COVID-19 And Education

Will Our Most Vulnerable Students Continue To Be Left Behind?

With the post-Christmas COVID-19 surge finally retreating, some LAUSD students will begin returning to school. What about those who can’t?

Photo by Solen Feyissa on Unsplash

LAUSD spokeswoman Barbara Jones declined to answer questions about how the nation’s second-largest school district is addressing the needs of its special education students.

- Los Angeles Times

In normal circumstances, parents have a hard time negotiating the LAUSD’s vast bureaucracy when advocating for their children with special education needs. In a system designed to discourage the use of high-cost but effective services, parents in this situation often feel that they are adversaries to a district that is supposed to be their partner in helping students reach their highest potential. On top of the extraordinary stress involved in raising a child with mental or physical challenges, we must constantly deal with the self-doubt that we could have done more or that a different choice about education programs would have brought better results. If we had only fought just a little harder, would our child be making better progress?

The onslaught of the COVID-19 pandemic has only made things more difficult. Like all other families, we must deal with the economic conditions, health implications, and social isolation caused by this unique moment in history. On top of this, our children are dealing with the difficulties of receiving services in a distant learning environment and the resulting regression. Our hearts are crumbling as we watch years of hard-fought progress slip away before our eyes.

With the easing of stay-at-home orders necessitated by the post-Christmas surge of the virus, some of the neediest students will get to physically return to school in small-group settings. However, not all parents believe that this return is worth the risk to their children or their own lives. During public comment at the LAUSD’s Committee of the Whole meeting, I reminded the school board that they have an obligation to ensure that these students still get the best education possible during these difficult times:

While it is great that some kids whose parents want them to return to school are going to get that opportunity, I think that we need to remember that there are children for whom going back to school physically at this point is not possible. There is “research [that] shows people with disabilities such as cerebral palsy, Down syndrome and autism are more likely to become infected by and die from COVID-19, especially at younger ages.” For patients between 0 and 17 years of age, those with Intellectual Developmental Disabilities (IDD) had a fatality rate of 1.6%, while those without those disabilities had a fatality rate of less than 0.1%.

There are also family risks. In my family, my wife is immunocompromised. We can not risk sending our children to school to bring back something that could literally kill her. For those kids who are not going to be able to return to school, we need to continue to focus on making sure that the delivery of distance learning for these children is improved.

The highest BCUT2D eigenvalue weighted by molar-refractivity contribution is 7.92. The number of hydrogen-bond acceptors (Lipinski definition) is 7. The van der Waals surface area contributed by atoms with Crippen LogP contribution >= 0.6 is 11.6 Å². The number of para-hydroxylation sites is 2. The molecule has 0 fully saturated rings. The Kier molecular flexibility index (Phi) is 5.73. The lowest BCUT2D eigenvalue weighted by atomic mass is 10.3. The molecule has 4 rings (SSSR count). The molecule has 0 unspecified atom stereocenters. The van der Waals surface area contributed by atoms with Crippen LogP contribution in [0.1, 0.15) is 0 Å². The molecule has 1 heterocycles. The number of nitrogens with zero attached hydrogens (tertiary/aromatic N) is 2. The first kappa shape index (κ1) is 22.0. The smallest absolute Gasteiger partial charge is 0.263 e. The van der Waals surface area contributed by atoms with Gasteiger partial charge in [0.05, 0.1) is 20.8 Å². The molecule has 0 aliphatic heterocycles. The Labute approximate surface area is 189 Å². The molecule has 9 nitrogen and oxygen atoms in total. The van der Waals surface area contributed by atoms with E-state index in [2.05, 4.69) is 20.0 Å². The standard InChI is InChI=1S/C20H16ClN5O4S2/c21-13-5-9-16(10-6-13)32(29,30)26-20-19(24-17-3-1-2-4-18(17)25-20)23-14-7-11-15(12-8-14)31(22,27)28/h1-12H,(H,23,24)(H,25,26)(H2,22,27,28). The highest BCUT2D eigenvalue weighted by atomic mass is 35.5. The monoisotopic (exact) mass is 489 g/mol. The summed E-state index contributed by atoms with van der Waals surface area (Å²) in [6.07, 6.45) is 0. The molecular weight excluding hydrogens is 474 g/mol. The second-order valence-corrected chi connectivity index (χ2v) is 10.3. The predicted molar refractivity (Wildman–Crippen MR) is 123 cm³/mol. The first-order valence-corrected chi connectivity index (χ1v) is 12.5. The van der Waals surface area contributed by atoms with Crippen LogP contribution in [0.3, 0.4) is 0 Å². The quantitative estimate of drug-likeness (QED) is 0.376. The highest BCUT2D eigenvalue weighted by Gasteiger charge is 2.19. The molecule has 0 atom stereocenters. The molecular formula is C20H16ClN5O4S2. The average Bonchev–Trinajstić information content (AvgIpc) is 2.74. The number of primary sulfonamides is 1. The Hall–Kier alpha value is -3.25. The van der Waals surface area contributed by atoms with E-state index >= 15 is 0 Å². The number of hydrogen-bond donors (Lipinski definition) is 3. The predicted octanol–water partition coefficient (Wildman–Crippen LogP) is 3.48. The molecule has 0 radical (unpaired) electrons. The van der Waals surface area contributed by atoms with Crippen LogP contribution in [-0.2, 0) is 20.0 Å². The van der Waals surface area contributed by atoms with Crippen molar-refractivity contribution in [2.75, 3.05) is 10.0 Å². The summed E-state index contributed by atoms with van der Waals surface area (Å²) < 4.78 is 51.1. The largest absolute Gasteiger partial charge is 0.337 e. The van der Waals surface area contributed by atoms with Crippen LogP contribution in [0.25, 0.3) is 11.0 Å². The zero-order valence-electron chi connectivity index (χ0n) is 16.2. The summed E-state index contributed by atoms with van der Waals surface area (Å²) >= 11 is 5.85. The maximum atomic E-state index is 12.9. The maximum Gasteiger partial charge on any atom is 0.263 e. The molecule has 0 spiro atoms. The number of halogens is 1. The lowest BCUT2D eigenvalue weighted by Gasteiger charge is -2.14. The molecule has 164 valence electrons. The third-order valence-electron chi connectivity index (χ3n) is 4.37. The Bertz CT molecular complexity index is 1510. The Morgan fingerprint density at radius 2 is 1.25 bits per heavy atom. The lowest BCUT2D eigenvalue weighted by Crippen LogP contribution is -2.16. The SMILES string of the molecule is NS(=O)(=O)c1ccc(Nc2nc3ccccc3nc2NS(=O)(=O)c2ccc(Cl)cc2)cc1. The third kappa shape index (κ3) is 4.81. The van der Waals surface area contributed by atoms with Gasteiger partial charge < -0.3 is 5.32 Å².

One way to do this is to allow Behavior Intervention Implementation specialists (BII) from Non-Public Agencies (NPA) in students’ households. The district has said for months that they are working on it, but they say that it is not safe. If the parents approve, the agency approves, the individual provider approves and insurance is provided, then the district should not be standing in the way. If there are concerns, then they should voice exactly what those concerns are so that they can be rectified.

My child is non-verbal. She is staring at a screen. She has a BII on the screen, but this is just another square on the board; it does not always help. She needs that physical interaction with a professional to ensure that she is learning.

Slide from CAC presentation to LAUSD Board

Parents and the LAUSD should not be adversaries, but partners in the fight to make sure that children emerge from this pandemic with as little harm as possible. As stated by Deputy Superintendent Megan Reilly during the meeting, there is never a time where “too much communication can occur.” Board President Kelly Gonez must immediately allow the Special Education Committee to begin operating as a way to foster dialog between parents and the district. Superintendent Beutner must instruct the bureaucrats to stand down and stop blocking common-sense solutions like having BII’s operate inside students’ homes when invited and they can safely do so. Most importantly, parents should be informed how the LAUSD plans to make up for services lost during the shutdown and to help students recover from any regression that has occurred. Our most vulnerable students deserve this.


Carl Petersen is a parent, an advocate for students with special education needs, an elected member of the Northridge East Neighborhood Council, a member of the LAUSD’s CAC, and was a Green Party candidate in LAUSD’s District 2 School Board race. During the campaign, the Network for Public Education (NPE) Action endorsed him, and Dr. Diane Ravitch called him a “strong supporter of public schools.” For links to his blogs, please visit Opinions are his own.

Parent, special education advocate and former LAUSD School Board candidate. Still fighting for the children.

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